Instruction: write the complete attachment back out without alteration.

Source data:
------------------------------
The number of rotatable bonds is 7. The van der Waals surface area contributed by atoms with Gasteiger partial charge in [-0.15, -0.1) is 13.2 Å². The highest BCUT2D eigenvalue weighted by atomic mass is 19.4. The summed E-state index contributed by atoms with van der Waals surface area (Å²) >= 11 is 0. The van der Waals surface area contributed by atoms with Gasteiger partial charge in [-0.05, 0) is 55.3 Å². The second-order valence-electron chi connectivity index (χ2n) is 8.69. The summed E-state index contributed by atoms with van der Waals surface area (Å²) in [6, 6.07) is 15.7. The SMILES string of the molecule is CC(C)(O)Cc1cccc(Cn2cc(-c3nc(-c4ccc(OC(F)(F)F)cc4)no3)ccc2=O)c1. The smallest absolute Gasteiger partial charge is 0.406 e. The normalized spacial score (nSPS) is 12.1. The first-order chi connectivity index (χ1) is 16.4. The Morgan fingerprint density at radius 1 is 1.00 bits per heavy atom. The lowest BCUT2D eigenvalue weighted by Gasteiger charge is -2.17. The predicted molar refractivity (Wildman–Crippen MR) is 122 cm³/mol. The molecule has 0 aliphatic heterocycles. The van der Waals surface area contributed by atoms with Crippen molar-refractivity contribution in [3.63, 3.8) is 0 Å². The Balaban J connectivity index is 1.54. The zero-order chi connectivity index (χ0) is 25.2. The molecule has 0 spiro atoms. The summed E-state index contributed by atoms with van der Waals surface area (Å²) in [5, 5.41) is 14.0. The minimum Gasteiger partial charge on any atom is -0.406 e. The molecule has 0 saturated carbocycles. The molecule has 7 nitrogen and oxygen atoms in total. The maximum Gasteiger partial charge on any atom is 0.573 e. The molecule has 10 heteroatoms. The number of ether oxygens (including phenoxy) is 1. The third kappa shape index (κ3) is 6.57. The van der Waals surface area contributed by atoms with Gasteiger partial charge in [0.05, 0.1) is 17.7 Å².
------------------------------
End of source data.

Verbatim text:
The number of rotatable bonds is 7. The van der Waals surface area contributed by atoms with Gasteiger partial charge in [-0.15, -0.1) is 13.2 Å². The highest BCUT2D eigenvalue weighted by atomic mass is 19.4. The summed E-state index contributed by atoms with van der Waals surface area (Å²) >= 11 is 0. The van der Waals surface area contributed by atoms with Gasteiger partial charge in [-0.05, 0) is 55.3 Å². The second-order valence-electron chi connectivity index (χ2n) is 8.69. The summed E-state index contributed by atoms with van der Waals surface area (Å²) in [6, 6.07) is 15.7. The SMILES string of the molecule is CC(C)(O)Cc1cccc(Cn2cc(-c3nc(-c4ccc(OC(F)(F)F)cc4)no3)ccc2=O)c1. The smallest absolute Gasteiger partial charge is 0.406 e. The normalized spacial score (nSPS) is 12.1. The first-order chi connectivity index (χ1) is 16.4. The Morgan fingerprint density at radius 1 is 1.00 bits per heavy atom. The lowest BCUT2D eigenvalue weighted by Gasteiger charge is -2.17. The predicted molar refractivity (Wildman–Crippen MR) is 122 cm³/mol. The molecule has 0 aliphatic heterocycles. The van der Waals surface area contributed by atoms with Crippen molar-refractivity contribution in [3.63, 3.8) is 0 Å². The Balaban J connectivity index is 1.54. The zero-order chi connectivity index (χ0) is 25.2. The molecule has 0 spiro atoms. The summed E-state index contributed by atoms with van der Waals surface area (Å²) in [5, 5.41) is 14.0. The minimum Gasteiger partial charge on any atom is -0.406 e. The molecule has 0 saturated carbocycles. The molecule has 7 nitrogen and oxygen atoms in total. The maximum Gasteiger partial charge on any atom is 0.573 e. The molecule has 10 heteroatoms. The number of ether oxygens (including phenoxy) is 1. The third kappa shape index (κ3) is 6.57. The van der Waals surface area contributed by atoms with Gasteiger partial charge in [0.05, 0.1) is 17.7 Å².